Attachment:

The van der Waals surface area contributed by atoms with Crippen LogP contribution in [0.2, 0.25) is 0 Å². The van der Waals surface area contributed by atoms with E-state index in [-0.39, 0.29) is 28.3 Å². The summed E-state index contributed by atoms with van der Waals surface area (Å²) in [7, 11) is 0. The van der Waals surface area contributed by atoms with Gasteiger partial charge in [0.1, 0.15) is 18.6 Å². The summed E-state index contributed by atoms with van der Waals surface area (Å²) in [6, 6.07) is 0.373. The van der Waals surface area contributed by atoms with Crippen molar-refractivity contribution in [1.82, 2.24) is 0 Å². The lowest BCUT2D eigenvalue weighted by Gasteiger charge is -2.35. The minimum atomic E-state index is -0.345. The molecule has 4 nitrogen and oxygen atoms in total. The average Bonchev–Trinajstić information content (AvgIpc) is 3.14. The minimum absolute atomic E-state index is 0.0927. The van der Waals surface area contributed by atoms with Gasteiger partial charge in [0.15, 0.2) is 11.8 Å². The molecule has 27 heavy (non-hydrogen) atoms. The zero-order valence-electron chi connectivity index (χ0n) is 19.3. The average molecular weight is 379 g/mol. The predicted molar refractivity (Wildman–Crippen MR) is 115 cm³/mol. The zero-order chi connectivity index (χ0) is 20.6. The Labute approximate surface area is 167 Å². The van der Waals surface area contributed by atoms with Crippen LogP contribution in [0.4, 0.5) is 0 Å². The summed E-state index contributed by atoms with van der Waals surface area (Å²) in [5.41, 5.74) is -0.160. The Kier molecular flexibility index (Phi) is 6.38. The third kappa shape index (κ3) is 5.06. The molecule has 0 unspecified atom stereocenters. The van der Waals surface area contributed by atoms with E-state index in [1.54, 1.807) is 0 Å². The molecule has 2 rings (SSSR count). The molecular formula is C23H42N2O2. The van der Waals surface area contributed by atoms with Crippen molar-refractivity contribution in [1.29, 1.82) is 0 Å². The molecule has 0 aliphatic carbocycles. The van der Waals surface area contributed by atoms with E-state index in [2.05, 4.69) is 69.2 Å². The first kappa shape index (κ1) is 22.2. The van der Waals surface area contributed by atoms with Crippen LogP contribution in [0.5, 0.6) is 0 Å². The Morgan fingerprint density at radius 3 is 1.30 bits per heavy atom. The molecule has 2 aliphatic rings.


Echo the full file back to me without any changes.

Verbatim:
The van der Waals surface area contributed by atoms with Crippen LogP contribution in [0.2, 0.25) is 0 Å². The van der Waals surface area contributed by atoms with E-state index in [-0.39, 0.29) is 28.3 Å². The summed E-state index contributed by atoms with van der Waals surface area (Å²) in [7, 11) is 0. The van der Waals surface area contributed by atoms with Gasteiger partial charge in [0.1, 0.15) is 18.6 Å². The summed E-state index contributed by atoms with van der Waals surface area (Å²) in [6, 6.07) is 0.373. The van der Waals surface area contributed by atoms with Crippen molar-refractivity contribution in [1.82, 2.24) is 0 Å². The lowest BCUT2D eigenvalue weighted by Gasteiger charge is -2.35. The minimum atomic E-state index is -0.345. The molecule has 4 nitrogen and oxygen atoms in total. The average Bonchev–Trinajstić information content (AvgIpc) is 3.14. The minimum absolute atomic E-state index is 0.0927. The van der Waals surface area contributed by atoms with Gasteiger partial charge in [0.15, 0.2) is 11.8 Å². The molecule has 27 heavy (non-hydrogen) atoms. The zero-order valence-electron chi connectivity index (χ0n) is 19.3. The average molecular weight is 379 g/mol. The predicted molar refractivity (Wildman–Crippen MR) is 115 cm³/mol. The zero-order chi connectivity index (χ0) is 20.6. The Labute approximate surface area is 167 Å². The van der Waals surface area contributed by atoms with Crippen LogP contribution in [0.4, 0.5) is 0 Å². The summed E-state index contributed by atoms with van der Waals surface area (Å²) in [5.41, 5.74) is -0.160. The Kier molecular flexibility index (Phi) is 6.38. The third kappa shape index (κ3) is 5.06. The molecule has 0 unspecified atom stereocenters. The van der Waals surface area contributed by atoms with E-state index in [1.54, 1.807) is 0 Å². The molecule has 2 rings (SSSR count). The molecular formula is C23H42N2O2. The van der Waals surface area contributed by atoms with Crippen molar-refractivity contribution in [1.29, 1.82) is 0 Å². The molecule has 0 aliphatic carbocycles. The van der Waals surface area contributed by atoms with E-state index in [2.05, 4.69) is 69.2 Å². The first kappa shape index (κ1) is 22.2. The van der Waals surface area contributed by atoms with Crippen LogP contribution in [0.5, 0.6) is 0 Å². The Morgan fingerprint density at radius 3 is 1.30 bits per heavy atom. The molecule has 2 aliphatic rings.